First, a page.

Hooves can become dry in winter, more brittle similar to our hands and nails. It is important that hooves get sufficient exposure to moisture to retain natural water content, elasticity and function. Excessive dryness can lead to hoof splits or cracks, cast shoes or lameness issues. Being turned out regularly can provide the moisture required but sometimes human help may be necessary. Possible ideas might be: a “spa” area where they can wet their hooves on occasion, a change in your nutrition plan with the addition of vitamins or even one of many moisturizing products for hooves available on the market.

Image contains 3 blocks, two of hooves being picked/cleaned, and one with the quote "Inspecting and picking out feet is important because finding and treating thrush early can limit damage"

It is important to limit these uses because prolonged exposure to too much moisture can lead to other hoof problems. When the ground is soft and wet, not only can the hoof not land heel first, but the actual mechanics of the hoof can change. Some horses will almost tip toe through the mud. Horn (keratin) production can decrease and circulation is not stimulated as much. Softer conditions may also lead to the potential for thrush.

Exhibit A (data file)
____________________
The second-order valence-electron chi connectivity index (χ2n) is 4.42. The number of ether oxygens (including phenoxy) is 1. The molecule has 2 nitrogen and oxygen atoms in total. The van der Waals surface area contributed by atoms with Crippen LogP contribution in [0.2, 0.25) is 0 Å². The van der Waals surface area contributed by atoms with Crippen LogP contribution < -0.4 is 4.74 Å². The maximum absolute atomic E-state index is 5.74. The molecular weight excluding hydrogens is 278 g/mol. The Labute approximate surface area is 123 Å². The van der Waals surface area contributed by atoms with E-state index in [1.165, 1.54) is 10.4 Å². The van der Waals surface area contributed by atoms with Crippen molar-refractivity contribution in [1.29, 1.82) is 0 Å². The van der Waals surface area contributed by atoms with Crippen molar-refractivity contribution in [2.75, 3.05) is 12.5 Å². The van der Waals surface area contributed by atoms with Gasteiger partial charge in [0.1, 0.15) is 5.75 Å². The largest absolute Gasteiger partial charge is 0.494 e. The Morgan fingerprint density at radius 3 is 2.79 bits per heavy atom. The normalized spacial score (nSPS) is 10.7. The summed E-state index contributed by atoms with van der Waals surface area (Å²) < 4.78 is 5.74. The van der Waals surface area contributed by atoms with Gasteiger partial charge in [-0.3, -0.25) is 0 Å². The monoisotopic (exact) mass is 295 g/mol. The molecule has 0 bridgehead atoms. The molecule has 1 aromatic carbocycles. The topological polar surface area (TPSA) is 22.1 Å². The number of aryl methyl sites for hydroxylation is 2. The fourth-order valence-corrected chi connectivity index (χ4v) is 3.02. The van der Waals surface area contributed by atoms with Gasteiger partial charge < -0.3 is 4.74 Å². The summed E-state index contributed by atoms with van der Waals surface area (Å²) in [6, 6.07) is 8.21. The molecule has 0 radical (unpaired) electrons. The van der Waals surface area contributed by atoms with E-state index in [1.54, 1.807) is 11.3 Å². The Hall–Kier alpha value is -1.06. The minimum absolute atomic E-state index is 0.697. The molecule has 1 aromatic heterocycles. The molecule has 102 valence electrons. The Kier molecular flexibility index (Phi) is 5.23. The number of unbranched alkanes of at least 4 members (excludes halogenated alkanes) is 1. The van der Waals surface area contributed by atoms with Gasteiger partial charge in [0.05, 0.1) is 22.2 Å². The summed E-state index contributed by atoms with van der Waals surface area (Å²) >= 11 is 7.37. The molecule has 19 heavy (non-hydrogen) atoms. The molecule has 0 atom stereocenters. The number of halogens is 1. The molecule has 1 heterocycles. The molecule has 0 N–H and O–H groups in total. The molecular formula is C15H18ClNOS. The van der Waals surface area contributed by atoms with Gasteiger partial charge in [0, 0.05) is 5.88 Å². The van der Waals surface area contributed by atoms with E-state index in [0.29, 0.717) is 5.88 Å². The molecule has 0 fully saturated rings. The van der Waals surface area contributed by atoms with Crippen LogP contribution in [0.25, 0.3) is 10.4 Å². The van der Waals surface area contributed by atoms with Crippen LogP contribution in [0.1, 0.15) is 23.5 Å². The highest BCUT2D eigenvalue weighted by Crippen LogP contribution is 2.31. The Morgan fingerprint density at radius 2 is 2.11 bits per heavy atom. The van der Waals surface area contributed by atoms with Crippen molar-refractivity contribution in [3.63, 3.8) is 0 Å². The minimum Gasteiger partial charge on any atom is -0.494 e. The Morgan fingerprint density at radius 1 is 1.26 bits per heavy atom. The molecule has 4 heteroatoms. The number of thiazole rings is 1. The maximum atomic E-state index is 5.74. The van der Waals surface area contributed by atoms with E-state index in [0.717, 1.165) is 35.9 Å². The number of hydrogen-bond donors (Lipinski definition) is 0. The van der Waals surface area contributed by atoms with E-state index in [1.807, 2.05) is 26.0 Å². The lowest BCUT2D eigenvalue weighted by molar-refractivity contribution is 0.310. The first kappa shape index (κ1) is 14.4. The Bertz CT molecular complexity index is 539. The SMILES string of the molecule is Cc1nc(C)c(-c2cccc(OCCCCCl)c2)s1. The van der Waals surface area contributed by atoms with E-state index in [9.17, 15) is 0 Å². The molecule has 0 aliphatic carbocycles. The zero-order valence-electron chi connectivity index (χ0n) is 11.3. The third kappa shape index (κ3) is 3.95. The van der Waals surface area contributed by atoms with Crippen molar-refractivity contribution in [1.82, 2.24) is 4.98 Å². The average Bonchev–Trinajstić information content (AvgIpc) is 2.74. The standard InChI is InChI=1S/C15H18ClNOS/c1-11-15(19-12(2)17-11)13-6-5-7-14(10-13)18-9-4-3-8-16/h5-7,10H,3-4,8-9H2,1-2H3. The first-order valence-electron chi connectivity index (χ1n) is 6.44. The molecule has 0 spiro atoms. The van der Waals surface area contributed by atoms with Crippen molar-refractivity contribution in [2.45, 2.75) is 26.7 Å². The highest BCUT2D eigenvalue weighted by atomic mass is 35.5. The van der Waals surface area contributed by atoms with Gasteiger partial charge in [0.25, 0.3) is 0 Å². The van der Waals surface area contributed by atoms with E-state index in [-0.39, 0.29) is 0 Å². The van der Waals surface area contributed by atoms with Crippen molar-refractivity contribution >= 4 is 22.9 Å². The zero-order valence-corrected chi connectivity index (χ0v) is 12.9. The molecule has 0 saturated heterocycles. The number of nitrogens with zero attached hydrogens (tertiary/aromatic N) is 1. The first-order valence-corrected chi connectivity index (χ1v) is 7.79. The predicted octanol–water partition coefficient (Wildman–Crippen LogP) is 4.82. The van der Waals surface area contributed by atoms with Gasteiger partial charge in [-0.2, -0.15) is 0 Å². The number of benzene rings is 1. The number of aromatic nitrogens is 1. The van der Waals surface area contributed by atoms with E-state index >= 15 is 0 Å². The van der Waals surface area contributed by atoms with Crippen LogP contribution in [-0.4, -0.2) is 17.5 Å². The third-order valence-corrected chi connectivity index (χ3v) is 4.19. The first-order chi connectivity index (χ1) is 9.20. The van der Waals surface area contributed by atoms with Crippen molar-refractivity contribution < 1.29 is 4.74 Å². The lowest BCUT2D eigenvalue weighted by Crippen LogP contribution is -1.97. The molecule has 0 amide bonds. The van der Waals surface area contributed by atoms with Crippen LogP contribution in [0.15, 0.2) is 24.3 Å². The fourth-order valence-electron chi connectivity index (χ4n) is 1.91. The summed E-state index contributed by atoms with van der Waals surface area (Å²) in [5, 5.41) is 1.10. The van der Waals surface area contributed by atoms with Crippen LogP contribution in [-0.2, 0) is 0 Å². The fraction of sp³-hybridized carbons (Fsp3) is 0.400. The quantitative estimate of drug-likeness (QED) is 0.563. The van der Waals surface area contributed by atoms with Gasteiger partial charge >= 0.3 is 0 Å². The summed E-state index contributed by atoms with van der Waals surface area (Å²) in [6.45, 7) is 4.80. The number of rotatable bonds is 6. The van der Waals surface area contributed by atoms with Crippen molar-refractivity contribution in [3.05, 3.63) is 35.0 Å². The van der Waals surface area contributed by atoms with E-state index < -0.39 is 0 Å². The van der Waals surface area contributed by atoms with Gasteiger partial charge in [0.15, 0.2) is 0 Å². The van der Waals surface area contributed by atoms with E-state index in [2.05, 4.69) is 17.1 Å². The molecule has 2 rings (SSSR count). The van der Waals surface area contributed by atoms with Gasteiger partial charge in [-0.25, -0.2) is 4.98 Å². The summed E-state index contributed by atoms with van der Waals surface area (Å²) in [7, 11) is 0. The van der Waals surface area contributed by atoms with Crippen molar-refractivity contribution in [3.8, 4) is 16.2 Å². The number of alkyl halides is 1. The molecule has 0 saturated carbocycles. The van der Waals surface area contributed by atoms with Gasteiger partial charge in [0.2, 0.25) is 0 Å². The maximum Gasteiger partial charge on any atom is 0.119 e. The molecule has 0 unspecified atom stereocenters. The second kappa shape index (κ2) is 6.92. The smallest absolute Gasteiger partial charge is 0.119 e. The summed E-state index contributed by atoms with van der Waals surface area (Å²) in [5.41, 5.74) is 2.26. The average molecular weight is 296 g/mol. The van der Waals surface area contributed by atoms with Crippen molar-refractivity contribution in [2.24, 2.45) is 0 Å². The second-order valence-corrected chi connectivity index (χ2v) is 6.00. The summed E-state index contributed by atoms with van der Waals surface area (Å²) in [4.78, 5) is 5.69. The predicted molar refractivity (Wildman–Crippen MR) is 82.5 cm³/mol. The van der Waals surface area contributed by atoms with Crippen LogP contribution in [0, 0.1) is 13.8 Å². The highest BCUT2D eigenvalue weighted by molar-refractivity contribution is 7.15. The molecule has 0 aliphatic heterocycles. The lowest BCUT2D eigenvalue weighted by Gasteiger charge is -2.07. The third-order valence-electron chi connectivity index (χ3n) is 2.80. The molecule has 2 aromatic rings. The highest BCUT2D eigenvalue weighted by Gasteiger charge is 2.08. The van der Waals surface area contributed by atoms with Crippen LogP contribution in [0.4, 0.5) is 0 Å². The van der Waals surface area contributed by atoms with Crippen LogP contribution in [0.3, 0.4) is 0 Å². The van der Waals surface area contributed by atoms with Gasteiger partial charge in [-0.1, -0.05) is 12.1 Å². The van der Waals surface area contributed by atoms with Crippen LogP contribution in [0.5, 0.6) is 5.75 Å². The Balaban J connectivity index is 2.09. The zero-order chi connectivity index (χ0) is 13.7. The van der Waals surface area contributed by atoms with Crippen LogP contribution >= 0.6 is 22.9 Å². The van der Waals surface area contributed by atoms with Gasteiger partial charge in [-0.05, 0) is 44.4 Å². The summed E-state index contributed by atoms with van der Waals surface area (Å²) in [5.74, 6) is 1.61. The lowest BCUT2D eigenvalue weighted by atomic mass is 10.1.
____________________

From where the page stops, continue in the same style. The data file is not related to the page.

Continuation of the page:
What is thrush you ask? It is a foul odor that emanates from the hooves, especially around the frog area. It is typically caused by bacteria or fungus and is caused by dirty, damp bedding or extended periods standing in wet muddy pastures. Consult your farrier or veterinarian for recommendations for topical astringents, should they be required. Your farrier can also help you by trimming the frog area to remove any necrotic tissue that could develop.

Inspecting and picking out feet is important because finding and treating thrush early can limit damage. For horses that are regular barn residents, you must provide clean dry bedding to ensure they are not standing in dirty, damp shavings for an extended period. A low-lying area in your paddock or pasture can be filled with pea gravel, which is smooth, small, and allows drainage but the horse needs to be able to move off of the pea gravel if he chooses. A little extra care over the winter will ensure our horses are healthy and ready for a new season of riding next spring and summer.

Brenda Jackson, Murray County Extension Coordinator